hmmmm I typically don’t read much of Carpinelli anymore. Strikes me as a bit of a contrarian! But he often has good points. I’ll read this and let it sink in and process. Always good to be aware of all perspectives.

    3. Gary Peters says:

      Interesting a study by Simao et al (2013) in a related study showed (in upper body exercise at least), that performing large muscle group compound exercise first promoted leads to a significantly greater growth hormone response.

      The abstract concludes “This may have been due to the significantly greater exercise volume accomplished. In summary, the findings of this investigation support the common prescriptive recommendation to perform larger-muscle group exercises first during a resistance-exercise session”.

      I haven’t read full paper yet, but food for thought.

      • Tony Ingram says:

        Interesting, looks like they changed their tone a bit. I’d have to read the full paper before saying too much.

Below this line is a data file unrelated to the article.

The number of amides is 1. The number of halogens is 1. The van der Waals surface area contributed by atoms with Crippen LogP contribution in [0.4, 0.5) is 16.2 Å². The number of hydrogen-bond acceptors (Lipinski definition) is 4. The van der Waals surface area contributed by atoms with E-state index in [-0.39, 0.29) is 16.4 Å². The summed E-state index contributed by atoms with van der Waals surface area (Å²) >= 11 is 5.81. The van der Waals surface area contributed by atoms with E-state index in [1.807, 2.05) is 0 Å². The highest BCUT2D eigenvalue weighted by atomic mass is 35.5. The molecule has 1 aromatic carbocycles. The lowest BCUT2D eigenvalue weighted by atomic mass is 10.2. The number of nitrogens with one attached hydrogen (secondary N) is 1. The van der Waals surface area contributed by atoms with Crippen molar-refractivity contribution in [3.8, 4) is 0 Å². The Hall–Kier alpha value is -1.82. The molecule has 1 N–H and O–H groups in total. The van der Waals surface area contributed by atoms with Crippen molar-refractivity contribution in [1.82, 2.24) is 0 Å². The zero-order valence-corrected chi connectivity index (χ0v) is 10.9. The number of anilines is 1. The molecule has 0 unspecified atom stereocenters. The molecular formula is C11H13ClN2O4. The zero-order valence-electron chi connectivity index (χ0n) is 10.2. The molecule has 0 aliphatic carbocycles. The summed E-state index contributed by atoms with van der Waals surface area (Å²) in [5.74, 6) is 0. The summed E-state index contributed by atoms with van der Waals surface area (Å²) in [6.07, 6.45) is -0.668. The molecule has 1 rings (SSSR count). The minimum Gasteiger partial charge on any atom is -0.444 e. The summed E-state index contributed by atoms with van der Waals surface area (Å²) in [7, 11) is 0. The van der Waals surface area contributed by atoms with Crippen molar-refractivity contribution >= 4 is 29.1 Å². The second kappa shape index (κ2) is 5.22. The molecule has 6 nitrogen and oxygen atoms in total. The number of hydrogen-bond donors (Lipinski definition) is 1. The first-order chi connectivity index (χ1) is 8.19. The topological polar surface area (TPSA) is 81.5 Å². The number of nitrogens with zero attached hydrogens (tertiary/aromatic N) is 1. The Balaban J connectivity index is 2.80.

However, we must keep in mind that growth hormone is a surrogate outcome – what I presume people want to know is whether they will literally grow and get stronger. Surrogate outcomes can be misleading (perhaps growth hormone increase but at a cost that leads to no overall benefit).

        I really thought the whole “more growth hormone from working large muscle groups” thing was shown to be irrelevant anyway: http://www.ncbi.nlm.nih.gov/pubmed/19736298, http://www.ncbi.nlm.nih.gov/pubmed/19910330. So I feel this is a moot point.

        Still, I’ll read that paper as well and weigh the total evidence.

    4. Tony Ingram says:

      I just have to say – I’m quite happy that such intelligent people read this blog – making the comments section extremely informative!

      I am noticing many people are coming from the weight training world. I’d like to ask – when it comes to training in general (for example, myself practicing as a dancer), do you not think I should practice my most important / difficult movement first, especially if that’s my goal / priority?